When the family moved to Oldfield Park in 1896, George, at age 12, would have been nearing the end of his schooling and it is not certain that he ever attended South Twerton School as a pupil. In 1901, (aged 17) his occupation is listed as ‘Pupil Teacher’, which meant he was a teacher in training. We know from newspaper accounts that George Strong resigned from his post as assistant master at South Twerton in August 1905.

We also know from a later article in the local Bath newspaper that George Strong studied at Cheltenham teacher training college (and played football for the College team) before taking up a post in Glossop, Derbyshire, where he worked from around 1906.

The 1911 census shows George living as a boarder with the Goddard family in Turnlee Road, Glossop. The family consisted of the widowed Martha Goddard, a housekeeper, and her six children, all between the ages of 22 and 47, all unmarried and living at home. Their trades were centred on the Bleachworks and Paper Mills of the town. George, aged 26, was employed by the Borough Education Committee.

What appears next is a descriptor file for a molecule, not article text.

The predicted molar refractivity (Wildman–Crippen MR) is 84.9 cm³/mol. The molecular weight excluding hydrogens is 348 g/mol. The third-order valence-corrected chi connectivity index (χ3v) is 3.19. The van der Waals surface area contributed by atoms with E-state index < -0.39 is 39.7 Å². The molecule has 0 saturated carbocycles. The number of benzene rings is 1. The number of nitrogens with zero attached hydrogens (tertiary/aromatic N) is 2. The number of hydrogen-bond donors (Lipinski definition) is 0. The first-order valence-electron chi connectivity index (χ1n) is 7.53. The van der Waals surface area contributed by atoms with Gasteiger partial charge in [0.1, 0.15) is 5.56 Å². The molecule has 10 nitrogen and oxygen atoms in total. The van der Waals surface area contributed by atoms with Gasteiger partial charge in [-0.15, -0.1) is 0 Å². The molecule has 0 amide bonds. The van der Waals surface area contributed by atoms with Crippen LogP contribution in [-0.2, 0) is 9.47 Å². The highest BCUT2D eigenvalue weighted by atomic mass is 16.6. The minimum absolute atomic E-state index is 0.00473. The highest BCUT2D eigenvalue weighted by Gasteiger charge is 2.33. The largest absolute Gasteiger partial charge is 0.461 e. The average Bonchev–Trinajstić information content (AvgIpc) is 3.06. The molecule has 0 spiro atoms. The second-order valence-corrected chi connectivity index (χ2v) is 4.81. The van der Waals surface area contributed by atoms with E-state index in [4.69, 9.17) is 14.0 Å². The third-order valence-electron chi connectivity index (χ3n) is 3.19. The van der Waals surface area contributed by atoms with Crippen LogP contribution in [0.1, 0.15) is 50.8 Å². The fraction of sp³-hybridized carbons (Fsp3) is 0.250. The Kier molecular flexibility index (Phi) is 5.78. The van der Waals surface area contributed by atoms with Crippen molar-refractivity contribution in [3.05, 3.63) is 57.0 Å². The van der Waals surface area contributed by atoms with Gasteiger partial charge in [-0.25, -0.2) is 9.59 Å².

Turnlee Road

22 Turnlee Road, Glossop; one of the pair of houses on the right


Back in Bath, the Bath Directory entries reverted to listing Mrs M A Strong who was by now at 19 Charles Street (1903-9) and a ‘nurse masseuse and electrician’. Far from being likely to be engaged in installing electricity into houses, this would have referred to the application of some form of electrotherapy - popular at the time - as a treatment for muscle pain.

In the meantime, George’s brother Edgar made the news in 1909. While working in Bristol, he sold a revolver to the rector of Luckington (near Chippenham), Rev James, who was staying with friends in Bristol while suffering from a bout of depression. Rev James used the revolver he bought from Edgar Strong to shoot himself in his hosts' bed.